"While the seventeenth and eighteenth centuries saw an expanding baking industry in terms of numbers, there was still little progress in technique. Methods and equipment were still essentially the same as those which had been in use since the Middle Ages. Baking remained an art and was still far from being a science. Fear of competiton led the trade guilds to resist the introduction of new methods. But the more enterprising bakers began to branched out; bakehouses were enlarged to serve a number of shops. Capital, some of it provided by the increaslingly prosperous millers, began to flow into the trade. The country baker's work was hard and his hours long...Work in a country bakery usually started at 5 a.m., or earlier with the firing of the oven. The next job was to make up the dough to add to the sponge which had been left overnight to ferment. The dough was allowed to rest or about half-an-hour and during this time, rusk biscuits were made and there was a break for tea. When it was ready the dough was scaled off, moulded and left to prove. The ashes were raked out of the oven and the baking chamber cleaned with a scuffle soaked in water. If the oven was too hot it could be cooled by an extra damping of the scuffle. A batch of loaves were set on the sole of the oven...and left to bake for an hour. While the bread baked one man fed, watered and cleaned the horses...When the first batch of bread was ready, it was drawn from the oven on long peels and left to cool. The oven was stoked up again with three or four faggots and then made ready to take further batches of bread or, on certain days of the week, biscuits, buns and doughcakes. By now the loaves had been loaded into carts or vans and sent out on the rounds. Meanwhile work went on in the bakehouse. When the day's baking had finished, preparations were made for the evening work. There was flour to be brought from the loft and put in the trough...The yeast was dissolved in warm water...A slack dough was made with a portion of the flour in teh trough, and this dough, called the sponge or ferment, was left overnight. Then, early the next morning, it all started again. The rewards for the village baker were never generous, although he was often able to supplement his income by keeping a few pigs and hens..."
---The Story of Bread, Ronald Sheppard & Edward Newton [Charles T. Branford:Boston MA] 1957 (p. 33-35)

About commercial baking in the American colonies

"Baking was a part of the European heritage brought by the colonists to North America. But unlike their old homeland, the New World was a sparsely settled pioneer area which offered very few opportunities for commercial baking. It was not until the emergence of city and town that professional bakers...became firmly established in America. As towns grew in size and number and as frontier moved westward, commercial bakeries multiplied accordingly. But as in Europe, the techniques of baking underwent no significant change...Within a few decades of the founding of Jamestown, Plymouth, and New York, several commercial bakeries sprang up in the colonies, as early as 1640 in Plymouth and 1645 in New York. Other early settlements...were supporting professional bakers by the end of the century. At that time, their number was small...Indeed, in 1776 New York bakeries numbered only twelve compared to seven for the year 1700. The colonial baking trade differed little from its European prototype. Among the several similarities were local bread laws regulating the size, price and quality of bakers' bread. In 1640...the Massachusetts Bay authorities formulated an assize of bread. It was ordered 'that no bread shall be made finer than to affoard at 12 ounces the two penny white loafe...' Compliance was assured by a regulation requiring each loaf to carry the trademark of its maker."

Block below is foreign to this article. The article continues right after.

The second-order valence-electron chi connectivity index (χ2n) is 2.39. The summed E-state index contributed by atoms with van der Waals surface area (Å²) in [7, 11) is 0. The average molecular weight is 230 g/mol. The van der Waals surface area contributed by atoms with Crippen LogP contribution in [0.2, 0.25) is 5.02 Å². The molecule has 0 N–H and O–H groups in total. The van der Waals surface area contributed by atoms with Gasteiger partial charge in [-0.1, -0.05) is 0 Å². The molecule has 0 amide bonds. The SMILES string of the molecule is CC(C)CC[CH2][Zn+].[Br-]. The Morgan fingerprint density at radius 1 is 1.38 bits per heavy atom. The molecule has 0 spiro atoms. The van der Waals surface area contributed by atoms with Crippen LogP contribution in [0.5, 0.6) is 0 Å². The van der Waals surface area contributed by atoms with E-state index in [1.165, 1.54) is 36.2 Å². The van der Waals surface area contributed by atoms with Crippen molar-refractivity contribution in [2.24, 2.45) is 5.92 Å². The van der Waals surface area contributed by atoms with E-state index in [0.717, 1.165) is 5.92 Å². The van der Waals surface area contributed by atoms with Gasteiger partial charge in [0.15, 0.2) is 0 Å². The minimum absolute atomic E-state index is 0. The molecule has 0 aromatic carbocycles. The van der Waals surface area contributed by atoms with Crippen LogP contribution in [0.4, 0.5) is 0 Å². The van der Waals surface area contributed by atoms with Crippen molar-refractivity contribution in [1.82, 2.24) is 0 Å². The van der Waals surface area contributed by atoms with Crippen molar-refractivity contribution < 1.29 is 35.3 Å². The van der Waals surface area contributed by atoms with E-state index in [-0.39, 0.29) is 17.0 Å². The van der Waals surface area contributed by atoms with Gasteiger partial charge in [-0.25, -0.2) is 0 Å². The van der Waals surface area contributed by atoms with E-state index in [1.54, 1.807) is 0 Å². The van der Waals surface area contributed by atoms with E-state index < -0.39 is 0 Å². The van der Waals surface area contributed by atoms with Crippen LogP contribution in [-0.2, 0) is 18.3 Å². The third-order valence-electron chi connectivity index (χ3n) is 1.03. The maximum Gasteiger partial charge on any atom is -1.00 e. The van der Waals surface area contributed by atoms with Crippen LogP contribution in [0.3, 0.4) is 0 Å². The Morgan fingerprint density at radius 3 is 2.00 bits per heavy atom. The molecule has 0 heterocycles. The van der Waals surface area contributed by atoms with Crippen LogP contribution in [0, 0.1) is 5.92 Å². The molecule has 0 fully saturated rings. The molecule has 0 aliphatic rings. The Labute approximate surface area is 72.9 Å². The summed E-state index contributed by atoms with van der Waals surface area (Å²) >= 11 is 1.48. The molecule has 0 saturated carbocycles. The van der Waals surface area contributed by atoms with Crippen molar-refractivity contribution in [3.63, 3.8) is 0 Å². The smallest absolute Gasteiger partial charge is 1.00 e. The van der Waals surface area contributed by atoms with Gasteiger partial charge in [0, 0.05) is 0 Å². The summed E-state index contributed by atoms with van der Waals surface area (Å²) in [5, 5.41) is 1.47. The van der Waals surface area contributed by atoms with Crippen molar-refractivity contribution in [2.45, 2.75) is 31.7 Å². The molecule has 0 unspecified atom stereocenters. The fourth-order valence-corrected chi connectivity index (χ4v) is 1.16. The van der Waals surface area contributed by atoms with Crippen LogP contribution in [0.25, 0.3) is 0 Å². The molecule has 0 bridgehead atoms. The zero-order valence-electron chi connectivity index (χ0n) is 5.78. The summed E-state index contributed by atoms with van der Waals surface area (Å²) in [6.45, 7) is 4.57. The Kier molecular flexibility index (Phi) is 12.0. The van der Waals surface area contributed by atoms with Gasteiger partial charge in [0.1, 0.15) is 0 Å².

--- Baking in America: Economic Development, William G. Panschar, Volume 1 [Northwestern University Press:Evanston IL] 1956 (p. 25-27)

The first commercial bakeshops

"The bake houses and other workshops were located in marginal urban spaces, like waterfront warehouses. Additionally, they were usually near other workshops like grain mills and breweries that utilized the same basic raw materials as the bakers...They were often considered a nuisance by the public...An early American bakery would have been an open building, perhaps divided into two rooms. The walls would have been lined with kneading trough, kneading boards, and other implements...Brick ovens were usually at waist height, built on a supporting architectural arch that fed up into the chimney...The actual oven itself would also be arched."